I read this book at seven years of age and absolutely loved it! It is one of very few books which still holds the fascination it had for me back then. The wonder of the novel is the down-to-earth writing style - the author makes very few concessions to his child-readers which is something today's children's authors could learn.
You should read it and fall in love with Curdie and Irene and their charm. It is unwavering.
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on 5 August 2010
Delighted to have such a nice paperback presentation of a book which no child should miss. Very pleasing to find all the pictures from the original edition which was read to me 70 years ago ... which I still have for comparison. Full recommendation.
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on 7 January 2006
My Daughter aged 9 loved this book and will read it again. My 10 year old son thought it was ok, but not quite his cup of tea. Perhaps a good book for girls. Quality literature though. used as part of our home schooling course.
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on 10 June 2014
I first came across one of George MacDonald’s books when I was eight years old. I was in the school library when I picked up a rather thick book for an eight year old with an intriguing title: The Princess and the Goblin. There was some illustrations inside which made the book seem even more promising. I knew nothing then about the author or when the book was written. I knew no one who had read it who could recommend it to me. Yet I had a strong instinct and borrowed the book completely undaunted by fellow schoolmates who told me it looked too hard to read.

What makes a book a good book? What makes it a classic? We often fall in love with books because of how well-written it may be or how exciting the story is. Sometimes it is the flow of the language that mesmerises us, sometimes it maybe a sense of humour. Other times it may be the gripping plot of the characters who have to leap through barriers, find their courage and overcome against all odds. The Princess And The Goblin has all these things but there were two aspects about that book which particular gripped me when I was a child. First-after being sad for the little princess who had no mother, the story then unfolds to reveal a wonderful surprise for the princess — that of unconditional love. I was filled with such joy for the main character and longed to experience the same. Second-the story is enveloped in mysterious magic that keeps you guessing about the little princess’ Great-great-Grandmother. I couldn’t put the book down and when I got to the end of the book, I began reading it all over again. Two years later I discovered the sequel, The Princess And Curdie.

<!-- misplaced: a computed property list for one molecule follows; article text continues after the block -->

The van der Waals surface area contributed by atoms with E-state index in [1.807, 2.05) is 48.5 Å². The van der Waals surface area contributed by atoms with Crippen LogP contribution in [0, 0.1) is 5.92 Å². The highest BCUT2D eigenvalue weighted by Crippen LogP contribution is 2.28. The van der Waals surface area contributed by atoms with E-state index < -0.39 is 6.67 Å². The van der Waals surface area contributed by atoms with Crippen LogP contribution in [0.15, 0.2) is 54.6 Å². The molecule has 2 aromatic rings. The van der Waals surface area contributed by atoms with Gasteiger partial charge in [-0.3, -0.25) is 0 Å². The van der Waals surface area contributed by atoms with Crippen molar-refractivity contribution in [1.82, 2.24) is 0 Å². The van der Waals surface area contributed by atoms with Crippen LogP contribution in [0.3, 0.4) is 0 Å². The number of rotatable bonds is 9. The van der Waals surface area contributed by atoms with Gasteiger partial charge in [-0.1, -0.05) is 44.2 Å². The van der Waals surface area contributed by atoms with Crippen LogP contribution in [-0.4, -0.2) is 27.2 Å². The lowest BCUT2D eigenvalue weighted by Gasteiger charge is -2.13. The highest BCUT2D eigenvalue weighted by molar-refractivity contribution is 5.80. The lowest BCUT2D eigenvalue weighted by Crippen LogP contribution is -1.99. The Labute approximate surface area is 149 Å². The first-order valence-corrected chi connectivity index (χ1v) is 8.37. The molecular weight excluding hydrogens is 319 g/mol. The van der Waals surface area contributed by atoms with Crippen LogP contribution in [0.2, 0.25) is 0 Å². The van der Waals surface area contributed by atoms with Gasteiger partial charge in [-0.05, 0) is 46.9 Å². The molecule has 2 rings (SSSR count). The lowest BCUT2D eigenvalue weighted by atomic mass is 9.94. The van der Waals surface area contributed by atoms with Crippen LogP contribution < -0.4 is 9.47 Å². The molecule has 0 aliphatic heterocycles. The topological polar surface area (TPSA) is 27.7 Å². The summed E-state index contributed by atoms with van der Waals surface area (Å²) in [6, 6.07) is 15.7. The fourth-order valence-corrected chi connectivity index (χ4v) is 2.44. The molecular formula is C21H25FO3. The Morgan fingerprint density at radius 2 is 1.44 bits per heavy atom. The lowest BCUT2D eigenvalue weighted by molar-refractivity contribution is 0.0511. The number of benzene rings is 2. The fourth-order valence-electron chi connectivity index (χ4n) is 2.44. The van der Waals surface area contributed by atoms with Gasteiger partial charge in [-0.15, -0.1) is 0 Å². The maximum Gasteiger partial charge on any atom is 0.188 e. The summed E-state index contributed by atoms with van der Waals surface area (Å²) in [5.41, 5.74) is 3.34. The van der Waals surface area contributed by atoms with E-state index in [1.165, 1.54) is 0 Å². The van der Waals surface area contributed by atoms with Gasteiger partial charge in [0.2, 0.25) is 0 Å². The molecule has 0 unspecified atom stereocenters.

I have since read the books to each of my six children and hope to read it to my grand-children. If I had an essential reading list, The Princess And The Goblin would be on it.
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on 1 July 2014
This is a truly beautiful story. It kept me hooked throughout a train ride, and it just felt sensational. George MacDonald's style is just perfect; it is written for children, but does not assume that children are unintelligent. Nor is it without interest to an adult who likes a skilfully written fantasy story; there is a clear battle going on between the people above ground and the goblins who were driven down deep into the mines. These goblins are also the early forerunners of the goblin breeds that Tolkien, who was inspired by MacDonald invented in his own mythology. The characters of Irene and Curdie are just wonderful; Irene is the ideal child's heroine from the start, as is Curdie as a hero, and Lootie, being the character who brings skepticism aplenty into the story is easy to dislike what with her unashamedly claiming that Irene is a nuisance and a liar. The chapters in which she visits her grandmother are both mysteriously lovely and also serious, and radiate with a sense of some mystical healing energy that is beautiful to read and easy to understand. I highly recommend this book, and am very happy with it; I received it as a Christmas present and what a present it is too, with a profile on the author, a glossary of words, and more. It is a pleasure to read and extremely satisfying.
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on 29 March 2013
I bought this as a prize. Excellent quality in production and content. The child aged 8 was delighted with it.